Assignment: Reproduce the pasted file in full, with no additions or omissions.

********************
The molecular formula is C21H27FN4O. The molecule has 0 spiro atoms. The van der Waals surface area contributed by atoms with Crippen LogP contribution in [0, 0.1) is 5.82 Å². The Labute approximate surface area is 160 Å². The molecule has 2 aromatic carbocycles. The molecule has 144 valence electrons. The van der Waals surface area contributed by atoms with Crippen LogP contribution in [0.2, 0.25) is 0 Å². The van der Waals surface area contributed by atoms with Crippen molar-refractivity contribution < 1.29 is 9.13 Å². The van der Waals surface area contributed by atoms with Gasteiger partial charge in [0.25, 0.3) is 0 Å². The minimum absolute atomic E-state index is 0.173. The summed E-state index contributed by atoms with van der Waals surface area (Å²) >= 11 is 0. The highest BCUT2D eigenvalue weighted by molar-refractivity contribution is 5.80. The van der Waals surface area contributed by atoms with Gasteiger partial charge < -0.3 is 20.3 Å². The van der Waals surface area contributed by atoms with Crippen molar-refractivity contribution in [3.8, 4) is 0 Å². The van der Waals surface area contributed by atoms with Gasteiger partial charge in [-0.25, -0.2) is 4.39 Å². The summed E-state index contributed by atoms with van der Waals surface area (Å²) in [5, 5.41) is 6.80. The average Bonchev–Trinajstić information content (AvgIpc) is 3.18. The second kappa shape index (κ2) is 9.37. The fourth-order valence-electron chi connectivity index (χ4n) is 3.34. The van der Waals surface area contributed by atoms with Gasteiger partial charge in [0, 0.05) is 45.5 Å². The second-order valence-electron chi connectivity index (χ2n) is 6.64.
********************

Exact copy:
The molecular formula is C21H27FN4O. The molecule has 0 spiro atoms. The van der Waals surface area contributed by atoms with Crippen LogP contribution in [0, 0.1) is 5.82 Å². The Labute approximate surface area is 160 Å². The molecule has 2 aromatic carbocycles. The molecule has 144 valence electrons. The van der Waals surface area contributed by atoms with Crippen LogP contribution in [0.2, 0.25) is 0 Å². The van der Waals surface area contributed by atoms with Crippen molar-refractivity contribution < 1.29 is 9.13 Å². The van der Waals surface area contributed by atoms with Gasteiger partial charge in [0.25, 0.3) is 0 Å². The minimum absolute atomic E-state index is 0.173. The summed E-state index contributed by atoms with van der Waals surface area (Å²) >= 11 is 0. The highest BCUT2D eigenvalue weighted by molar-refractivity contribution is 5.80. The van der Waals surface area contributed by atoms with Gasteiger partial charge < -0.3 is 20.3 Å². The van der Waals surface area contributed by atoms with Crippen molar-refractivity contribution in [3.8, 4) is 0 Å². The van der Waals surface area contributed by atoms with Gasteiger partial charge in [-0.25, -0.2) is 4.39 Å². The summed E-state index contributed by atoms with van der Waals surface area (Å²) in [5, 5.41) is 6.80. The average Bonchev–Trinajstić information content (AvgIpc) is 3.18. The second kappa shape index (κ2) is 9.37. The fourth-order valence-electron chi connectivity index (χ4n) is 3.34. The van der Waals surface area contributed by atoms with Gasteiger partial charge in [0, 0.05) is 45.5 Å². The second-order valence-electron chi connectivity index (χ2n) is 6.64.